Sixteen patients with 15 foraminal benign PNSTs and a foraminal MPNST underwent surgery at SUMC between 1993 and 2006. Of 16 patients, four with benign PNSTs and one with a MPNST underwent CyberKnife RS in addition to surgery.
Tumor locations and nerve root involvement
Tumor locations included seven cervical, two thoracic and six lumbosacral PNSTs; the MPNST was in the cervico-thoracic region. One MPNST and eight PNSTs were located on the left and seven PNSTs on the right.
Classification and imaging characteristics
Eleven foraminal schwannomas were classified using Asazuma et al.’s system (Fig. ) [3
]. Of four cervical schwannomas which involved a single IF (Cases 1, 11–12 and 15), TFs were not involved: two exhibited epidural thecal sac compression (type IIa with cord compression, IF stage 1, TF stage 1 and 2 were without thecal sac compression (type IIa, IF stage 1, TF stage 1). Another cervical tumor (Case 9) abutted the left vertebral artery and extended into the prevertebral soft tissues (type IIb with cord compression, IF stage 1, TF stage 2). One intra- and extradural cervical tumor (Case 5) expanded from the foramen into the lateral soft tissues (type IIIb with cord compression, IF and TF stage 1). A type VI, IF stage 2, TF stage 1 thoracic foraminal schwannoma (Case 8) expanded two adjacent foramina and caused erosion of the superior pedicle and transverse process (Fig. ). Three lumbar schwannomas (Cases 3, 10 and 13) were each located in a single IF and were type IIa, IF stage 1; Case 13 remained the same type at presentation for CyberKnife RS. Case 2 was located in a single IF with right cord compression and thus was a type IIa with cord compression.
Schwannomas exhibited an intermediate T1-weighted (T1) signal intensity (SI) on MRI and were of intermediate-or-hyperintense SI on T2-weighting (T2). Gadolinium-uptake, common to schwannomas, was homogeneous in nine and heterogeneous in two. On computerized tomographic (CT) scanning, schwannomas are iso- or hypodense and may show bony erosion.
Intraforaminal neurofibromas were categorized using the Asazuma et al. classification [3
]. Of neurofibromas, one involved the left C5–C6 foramen (Case 16) and resulted in mild thecal sac compression and vertebral artery displacement (type IIa with cord compression, IF stage 1, TF stage 1) and had the same pattern at presentation at surgery and CyberKnife RS. Two other lumbar dumbbell tumors (Cases 4 and 7) each had retroperitoneal and paraspinal extensions, respectively (type IIc, IF stage 1). Another neurofibroma (Case 6) resulted in bony remodeling of the vertebral bodies (type VI, IF stage 1).
Neurofibromas were found to have a low or intermediate SI on T1 MRI. On T2, signal hyperintensity or a hyperintense rim with an intermediate SI focus (target sign) was seen; gadolinium-enhancement occurred in all neurofibromas in this series. On CT scan, neurofibromas are hypodense and tend to have a dumbbell shape; there is often bony erosion.
The pre-operative MPNST MRI (Case 14) revealed a uniformly enhancing, partially cystic left foraminal C7–T1 tumor extending into the adjacent paraspinal soft tissues (type IIb, IF stage 1, TF stage 1). At the second surgery, the tumor was intradural (type IIIa): CyberKnife RS was next used for residual enhanced soft tissues bordering the spinal canal at C6–T1.
On MRI, MPNSTs have been shown to be inhomogeneous with patchy contrast enhancement, which, per Mautner et al. [29
] corresponds to areas of necrosis and hemorrhage. Malignant PNSTs characteristically exhibit decreased T1 SI, which is markedly increased on T2 MRI (Table ). The MPNST on CT is hypodense and ill-defined with contrast enhancement and it enhances marginally.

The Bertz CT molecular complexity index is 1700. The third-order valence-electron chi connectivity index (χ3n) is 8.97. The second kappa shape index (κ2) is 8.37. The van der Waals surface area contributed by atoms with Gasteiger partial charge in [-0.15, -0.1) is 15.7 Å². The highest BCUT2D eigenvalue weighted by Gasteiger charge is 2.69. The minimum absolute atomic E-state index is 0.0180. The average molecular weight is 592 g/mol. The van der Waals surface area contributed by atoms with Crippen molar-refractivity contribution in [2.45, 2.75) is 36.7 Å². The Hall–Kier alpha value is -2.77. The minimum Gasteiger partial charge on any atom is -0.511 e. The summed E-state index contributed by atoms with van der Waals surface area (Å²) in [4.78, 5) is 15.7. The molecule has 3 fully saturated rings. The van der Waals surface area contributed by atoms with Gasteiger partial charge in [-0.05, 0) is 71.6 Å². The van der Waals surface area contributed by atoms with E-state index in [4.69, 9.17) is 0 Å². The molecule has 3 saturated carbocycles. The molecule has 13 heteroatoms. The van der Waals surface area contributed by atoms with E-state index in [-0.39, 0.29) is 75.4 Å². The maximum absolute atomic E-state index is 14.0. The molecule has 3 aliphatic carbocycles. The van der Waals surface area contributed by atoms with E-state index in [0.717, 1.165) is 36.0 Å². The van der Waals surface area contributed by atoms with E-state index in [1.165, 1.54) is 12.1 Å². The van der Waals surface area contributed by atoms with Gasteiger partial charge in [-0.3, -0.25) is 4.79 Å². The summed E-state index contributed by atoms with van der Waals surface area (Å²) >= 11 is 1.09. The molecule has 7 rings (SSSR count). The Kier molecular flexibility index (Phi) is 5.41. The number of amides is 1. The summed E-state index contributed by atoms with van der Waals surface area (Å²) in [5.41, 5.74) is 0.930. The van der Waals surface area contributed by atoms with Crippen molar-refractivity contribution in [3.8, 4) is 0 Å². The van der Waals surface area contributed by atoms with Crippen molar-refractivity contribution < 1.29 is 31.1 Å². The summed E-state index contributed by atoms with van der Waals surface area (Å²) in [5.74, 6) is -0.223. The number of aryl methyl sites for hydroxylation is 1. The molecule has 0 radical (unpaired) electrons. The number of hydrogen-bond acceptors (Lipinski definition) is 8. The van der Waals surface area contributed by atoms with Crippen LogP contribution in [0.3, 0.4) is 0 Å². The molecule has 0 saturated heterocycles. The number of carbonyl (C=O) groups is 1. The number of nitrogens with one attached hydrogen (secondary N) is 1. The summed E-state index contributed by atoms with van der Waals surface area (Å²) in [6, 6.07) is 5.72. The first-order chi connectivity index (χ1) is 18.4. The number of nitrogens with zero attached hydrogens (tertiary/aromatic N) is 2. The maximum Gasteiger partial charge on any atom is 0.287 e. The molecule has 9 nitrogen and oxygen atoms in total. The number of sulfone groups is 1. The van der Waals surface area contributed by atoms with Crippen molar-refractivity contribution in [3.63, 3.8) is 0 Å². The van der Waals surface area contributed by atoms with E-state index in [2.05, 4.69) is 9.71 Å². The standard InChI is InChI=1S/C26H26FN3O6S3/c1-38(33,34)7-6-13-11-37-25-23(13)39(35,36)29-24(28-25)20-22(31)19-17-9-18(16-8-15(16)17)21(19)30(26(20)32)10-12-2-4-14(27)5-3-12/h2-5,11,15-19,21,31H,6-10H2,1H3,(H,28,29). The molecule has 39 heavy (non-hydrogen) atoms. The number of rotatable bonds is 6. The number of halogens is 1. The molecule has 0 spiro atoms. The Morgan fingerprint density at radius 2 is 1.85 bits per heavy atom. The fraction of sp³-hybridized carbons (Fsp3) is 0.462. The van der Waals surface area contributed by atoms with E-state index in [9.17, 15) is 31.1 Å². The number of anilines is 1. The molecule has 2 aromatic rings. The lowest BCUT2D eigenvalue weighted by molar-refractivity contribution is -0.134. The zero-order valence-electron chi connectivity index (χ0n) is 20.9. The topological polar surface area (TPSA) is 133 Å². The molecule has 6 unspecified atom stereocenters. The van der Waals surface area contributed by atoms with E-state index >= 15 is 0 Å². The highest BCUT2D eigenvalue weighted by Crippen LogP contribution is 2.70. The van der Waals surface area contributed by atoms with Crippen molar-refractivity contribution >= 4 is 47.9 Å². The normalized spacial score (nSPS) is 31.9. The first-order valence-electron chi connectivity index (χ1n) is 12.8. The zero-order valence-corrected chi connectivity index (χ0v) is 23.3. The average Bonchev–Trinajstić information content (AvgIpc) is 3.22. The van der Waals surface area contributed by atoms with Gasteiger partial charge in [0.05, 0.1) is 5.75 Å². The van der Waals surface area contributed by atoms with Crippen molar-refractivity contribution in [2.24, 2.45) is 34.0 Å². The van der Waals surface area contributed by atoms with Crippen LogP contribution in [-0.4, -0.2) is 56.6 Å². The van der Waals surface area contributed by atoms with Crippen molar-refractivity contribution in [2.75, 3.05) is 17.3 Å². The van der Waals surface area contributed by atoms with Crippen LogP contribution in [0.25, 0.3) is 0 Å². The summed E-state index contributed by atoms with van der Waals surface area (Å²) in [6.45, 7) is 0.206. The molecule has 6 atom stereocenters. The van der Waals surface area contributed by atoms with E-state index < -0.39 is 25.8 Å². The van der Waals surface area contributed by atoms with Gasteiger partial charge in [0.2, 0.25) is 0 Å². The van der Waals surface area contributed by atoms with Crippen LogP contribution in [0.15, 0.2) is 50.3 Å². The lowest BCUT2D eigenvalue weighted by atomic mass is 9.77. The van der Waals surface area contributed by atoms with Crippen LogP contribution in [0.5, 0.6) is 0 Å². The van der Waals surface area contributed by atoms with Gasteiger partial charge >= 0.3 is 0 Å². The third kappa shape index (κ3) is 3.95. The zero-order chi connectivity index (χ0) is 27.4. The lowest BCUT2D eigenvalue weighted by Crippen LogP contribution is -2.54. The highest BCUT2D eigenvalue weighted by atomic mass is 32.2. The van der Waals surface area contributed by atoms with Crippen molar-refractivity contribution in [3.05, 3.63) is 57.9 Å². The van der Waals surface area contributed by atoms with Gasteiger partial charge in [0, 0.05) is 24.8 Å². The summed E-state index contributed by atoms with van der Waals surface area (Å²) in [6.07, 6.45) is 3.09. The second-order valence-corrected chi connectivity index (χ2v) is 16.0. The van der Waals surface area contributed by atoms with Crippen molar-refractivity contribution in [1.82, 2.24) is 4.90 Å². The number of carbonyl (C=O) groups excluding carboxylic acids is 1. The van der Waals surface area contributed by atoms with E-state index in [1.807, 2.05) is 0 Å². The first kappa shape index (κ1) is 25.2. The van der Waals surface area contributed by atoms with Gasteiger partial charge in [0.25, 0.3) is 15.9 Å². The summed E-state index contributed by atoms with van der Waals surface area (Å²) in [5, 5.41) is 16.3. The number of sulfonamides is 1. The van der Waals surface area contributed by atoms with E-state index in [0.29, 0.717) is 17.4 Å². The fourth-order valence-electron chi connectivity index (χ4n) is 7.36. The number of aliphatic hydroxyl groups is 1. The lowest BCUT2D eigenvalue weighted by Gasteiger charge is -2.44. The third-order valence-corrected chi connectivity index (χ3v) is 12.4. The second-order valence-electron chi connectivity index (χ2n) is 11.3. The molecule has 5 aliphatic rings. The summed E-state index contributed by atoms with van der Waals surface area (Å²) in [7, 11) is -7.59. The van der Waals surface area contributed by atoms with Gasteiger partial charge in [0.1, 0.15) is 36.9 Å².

The MPNST in the present series had the atypical presentation of, T1-homogeneity and uniform-enhancement on post-contrast T1. This tumor also had a central non-enhancing cystic component, which extended from the lateral margin of the foramen into the paraspinal soft tissues.
Presenting symptoms and findings are included in Table . Patients with schwannomas and neurofibromas were evaluated individually for presenting symptoms and findings. Of eight patients with schwannomas who underwent a single open surgery, seven presented with radiculopathic symptoms with intact (2), radiculopathic (3) or myelopathic (2) findings; the eighth patient had been experiencing radiculomyelopathic symptoms with myelopathic findings at the time of presentation. Of three patients with schwannomas who had CyberKnife RS in addition to their original surgery, two patients each had one operation presenting in each instance with radiculopathic symptoms and findings. CyberKnife RS followed at the time of recurrence and one patient had radiculopathic symptoms and findings and the other, radiculomyelopathic complaints and myelopathic findings. Another patient undergoing additional CyberKnife ablation initially had surgery with radiculopathic symptoms and findings. This surgery was followed by CyberKnife RS and at that time the patient presented with radiculopathic symptoms and radiculomyelopathic findings. Pre-operatively at the second surgery, this patient presented with radiculomyelopathic symptoms and findings.
Of three patients with neurofibromas, each underwent a single operation for tumor resection. Pre-operatively, one was asymptomatic and intact, and two had radiculopathic complaints with an intact examination in one and radiculomyelopathic findings in the other. Another patient with a neurofibroma had two operations for tumor-removal followed by CyberKnife RS. Prior to each of the two operations, the patient experienced radiculopathic complaints and findings and pre-CyberKnife RS, the symptom and finding presentations were radiculomyelopathic.
The patient with a foraminal MPNST (Case 14) presented with radiculopathic symptoms and findings at the time of the first operation. At both the subsequent re-operation and at CyberKnife RS, the patient also presented with radiculopathic symptoms, but had progressed to radiculomyelopathic findings.
Potential associated predisposing factors
Neurofibromatosis type I
Of four patients with benign foraminal neurofibromas, three had associated NF1 (Table ). No patients had NF2, nor schwannomatosis.